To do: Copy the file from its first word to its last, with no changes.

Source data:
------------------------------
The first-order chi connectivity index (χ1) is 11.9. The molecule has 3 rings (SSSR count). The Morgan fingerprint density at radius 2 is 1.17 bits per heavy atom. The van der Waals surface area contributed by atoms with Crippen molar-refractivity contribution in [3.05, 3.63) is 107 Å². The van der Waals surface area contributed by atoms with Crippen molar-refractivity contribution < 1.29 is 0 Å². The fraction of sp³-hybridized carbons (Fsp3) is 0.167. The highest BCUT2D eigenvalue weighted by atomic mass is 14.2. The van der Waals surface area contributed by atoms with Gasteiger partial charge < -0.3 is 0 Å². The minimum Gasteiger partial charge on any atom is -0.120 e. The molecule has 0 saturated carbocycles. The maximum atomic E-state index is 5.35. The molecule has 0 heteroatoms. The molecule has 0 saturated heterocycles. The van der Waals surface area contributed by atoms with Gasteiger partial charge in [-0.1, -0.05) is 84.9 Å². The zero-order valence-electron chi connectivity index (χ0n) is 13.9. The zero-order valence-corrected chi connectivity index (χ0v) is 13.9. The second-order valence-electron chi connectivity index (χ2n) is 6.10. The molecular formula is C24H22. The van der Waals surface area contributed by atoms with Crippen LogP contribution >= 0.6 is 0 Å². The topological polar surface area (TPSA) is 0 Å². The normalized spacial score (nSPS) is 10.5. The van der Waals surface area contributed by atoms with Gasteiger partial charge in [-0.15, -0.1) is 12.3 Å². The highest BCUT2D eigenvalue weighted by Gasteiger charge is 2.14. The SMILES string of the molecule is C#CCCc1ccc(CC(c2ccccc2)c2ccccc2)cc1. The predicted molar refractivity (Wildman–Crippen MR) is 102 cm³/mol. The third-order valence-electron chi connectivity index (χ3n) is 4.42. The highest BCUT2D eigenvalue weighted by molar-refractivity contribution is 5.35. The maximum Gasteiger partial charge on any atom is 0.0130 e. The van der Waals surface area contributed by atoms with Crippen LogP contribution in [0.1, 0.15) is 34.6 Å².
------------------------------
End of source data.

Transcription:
The first-order chi connectivity index (χ1) is 11.9. The molecule has 3 rings (SSSR count). The Morgan fingerprint density at radius 2 is 1.17 bits per heavy atom. The van der Waals surface area contributed by atoms with Crippen molar-refractivity contribution in [3.05, 3.63) is 107 Å². The van der Waals surface area contributed by atoms with Crippen molar-refractivity contribution < 1.29 is 0 Å². The fraction of sp³-hybridized carbons (Fsp3) is 0.167. The highest BCUT2D eigenvalue weighted by atomic mass is 14.2. The van der Waals surface area contributed by atoms with Gasteiger partial charge < -0.3 is 0 Å². The minimum Gasteiger partial charge on any atom is -0.120 e. The molecule has 0 saturated carbocycles. The maximum atomic E-state index is 5.35. The molecule has 0 heteroatoms. The molecule has 0 saturated heterocycles. The van der Waals surface area contributed by atoms with Gasteiger partial charge in [-0.1, -0.05) is 84.9 Å². The zero-order valence-electron chi connectivity index (χ0n) is 13.9. The zero-order valence-corrected chi connectivity index (χ0v) is 13.9. The second-order valence-electron chi connectivity index (χ2n) is 6.10. The molecular formula is C24H22. The van der Waals surface area contributed by atoms with Crippen LogP contribution >= 0.6 is 0 Å². The topological polar surface area (TPSA) is 0 Å². The normalized spacial score (nSPS) is 10.5. The van der Waals surface area contributed by atoms with Gasteiger partial charge in [-0.15, -0.1) is 12.3 Å². The highest BCUT2D eigenvalue weighted by Gasteiger charge is 2.14. The SMILES string of the molecule is C#CCCc1ccc(CC(c2ccccc2)c2ccccc2)cc1. The predicted molar refractivity (Wildman–Crippen MR) is 102 cm³/mol. The third-order valence-electron chi connectivity index (χ3n) is 4.42. The highest BCUT2D eigenvalue weighted by molar-refractivity contribution is 5.35. The maximum Gasteiger partial charge on any atom is 0.0130 e. The van der Waals surface area contributed by atoms with Crippen LogP contribution in [0.1, 0.15) is 34.6 Å².